It is very interesting to see that 60 to 70% of the female elephants are without tusks, which is due to poachers killed most of the tuskers during the civil war. No tusk elephants, which represented 3% of the population according to the second episode of the series, have now transmitted their genes to the point No Tusks is the main characteristics of the elephants now. Elephants seem to stay in the Southern part of the park and do not go to the lake area. One hypothesis I have, is that it is a better shelter than open grasslands to cover themselves from humans (and it seems these lands make a very good habitat form them)

 

http://www.biofundmoz.com/wp-content/uploads/2015/03/GorongosaAerialWildlifeCount2014-GeneralReport-December2014-compress.pdf

 

I am quite surprised to see there is no cheetah nor wild dogs in the park.

Edited by jeremie

Share this post


Link to post
Share on other sites

@@jeremie

 

I actually saw some elephants around Lake Urema.

 

As to lions, I think you are right when you suggest that their number may be somehow linked to the number of buffalos.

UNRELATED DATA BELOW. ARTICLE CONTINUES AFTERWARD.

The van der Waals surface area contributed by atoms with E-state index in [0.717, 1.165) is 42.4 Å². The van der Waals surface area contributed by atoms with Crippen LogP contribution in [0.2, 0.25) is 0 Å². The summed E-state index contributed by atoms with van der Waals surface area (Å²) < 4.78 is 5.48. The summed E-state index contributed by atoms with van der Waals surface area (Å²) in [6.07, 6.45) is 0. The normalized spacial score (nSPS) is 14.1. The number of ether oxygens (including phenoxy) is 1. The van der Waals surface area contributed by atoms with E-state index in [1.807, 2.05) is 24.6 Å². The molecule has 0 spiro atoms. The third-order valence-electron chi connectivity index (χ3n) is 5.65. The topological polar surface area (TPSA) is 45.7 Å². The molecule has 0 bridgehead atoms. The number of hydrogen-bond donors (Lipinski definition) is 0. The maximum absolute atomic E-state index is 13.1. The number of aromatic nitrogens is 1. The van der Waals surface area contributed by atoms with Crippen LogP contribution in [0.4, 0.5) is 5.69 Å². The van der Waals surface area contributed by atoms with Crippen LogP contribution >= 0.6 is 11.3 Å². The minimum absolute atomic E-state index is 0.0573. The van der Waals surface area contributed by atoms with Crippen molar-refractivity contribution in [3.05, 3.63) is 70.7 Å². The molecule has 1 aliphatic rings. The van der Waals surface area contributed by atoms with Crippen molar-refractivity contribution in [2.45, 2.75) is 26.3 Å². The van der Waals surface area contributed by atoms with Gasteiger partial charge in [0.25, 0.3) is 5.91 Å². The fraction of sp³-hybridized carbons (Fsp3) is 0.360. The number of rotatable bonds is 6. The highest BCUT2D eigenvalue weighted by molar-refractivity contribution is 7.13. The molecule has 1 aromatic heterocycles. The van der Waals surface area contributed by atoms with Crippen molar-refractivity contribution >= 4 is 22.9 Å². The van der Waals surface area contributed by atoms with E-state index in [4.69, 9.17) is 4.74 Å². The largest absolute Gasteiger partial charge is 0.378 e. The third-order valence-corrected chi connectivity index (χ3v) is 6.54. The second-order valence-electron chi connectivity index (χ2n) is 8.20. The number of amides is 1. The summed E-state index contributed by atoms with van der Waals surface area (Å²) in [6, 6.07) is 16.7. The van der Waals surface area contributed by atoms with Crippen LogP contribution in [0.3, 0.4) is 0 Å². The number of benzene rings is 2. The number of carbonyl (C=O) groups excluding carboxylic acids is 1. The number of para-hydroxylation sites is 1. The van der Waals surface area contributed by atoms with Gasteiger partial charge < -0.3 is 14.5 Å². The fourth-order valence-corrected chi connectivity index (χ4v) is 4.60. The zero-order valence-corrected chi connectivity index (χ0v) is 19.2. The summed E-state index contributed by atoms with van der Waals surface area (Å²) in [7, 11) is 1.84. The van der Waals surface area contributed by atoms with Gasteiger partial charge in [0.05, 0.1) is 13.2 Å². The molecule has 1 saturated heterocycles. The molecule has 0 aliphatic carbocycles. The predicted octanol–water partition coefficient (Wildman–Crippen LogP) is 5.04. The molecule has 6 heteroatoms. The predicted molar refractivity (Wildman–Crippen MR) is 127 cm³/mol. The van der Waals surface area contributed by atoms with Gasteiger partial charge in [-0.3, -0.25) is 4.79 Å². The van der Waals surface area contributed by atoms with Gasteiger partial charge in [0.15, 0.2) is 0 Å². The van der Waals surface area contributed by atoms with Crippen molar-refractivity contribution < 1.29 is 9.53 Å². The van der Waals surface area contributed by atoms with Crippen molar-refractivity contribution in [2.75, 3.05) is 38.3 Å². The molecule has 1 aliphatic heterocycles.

I was told that the main prey for them were warthogs (there are tonnes of them) and especially bushbucks and to a lesser extent reedbucks. The fact is that those antelopes are so ubiquitous in the floodplains that a lion has almost just to raise a paw to catch something.

 

This kind of prey leads to smaller lion prides. If they were hunting buffalos or wildebeest or zebra they would be forced to form bigger coalitions with thus a social structure more conducive to higher numbers overall.

 

This was the explanation given to me by people in Gorongosa, though other factors - including snaring - play obviously a role.

3 people like this

Share this post


Link to post
Share on other sites

It would be interesting to have the numbers of lions in the Zambezi delta, where there is an estimated >10.000 buffaloes according to this census:

http://www.biofundmoz.com/wp-content/uploads/2015/03/Aerial-Survey-Report-Marromeu-2010-Beilfuss-et-al-2.pdf

 

Do you know why the Gorongosa project does not bring more buffaloes from this place? Distance? Access?

Share this post


Link to post
Share on other sites

@@jeremie

 

Not sure if the reasons are different now, but a few years ago they were looking to introduce disease-free buffalos from SA.

 

The Zambezi Delta is not an easy area to operate anyway. I have no clue as to the lions there, but if we take out the prey-base from the equation, the swamps might be less favourable to lions than the plains and woodlands of Gorongosa.

Share this post


Link to post
Share on other sites

It would be interesting to have the numbers of lions in the Zambezi delta, where there is an estimated >10.000 buffaloes according to this census:

http://www.biofundmoz.com/wp-content/uploads/2015/03/Aerial-Survey-Report-Marromeu-2010-Beilfuss-et-al-2.pdf

 

Do you know why the Gorongosa project does not bring more buffaloes from this place? Distance? Access?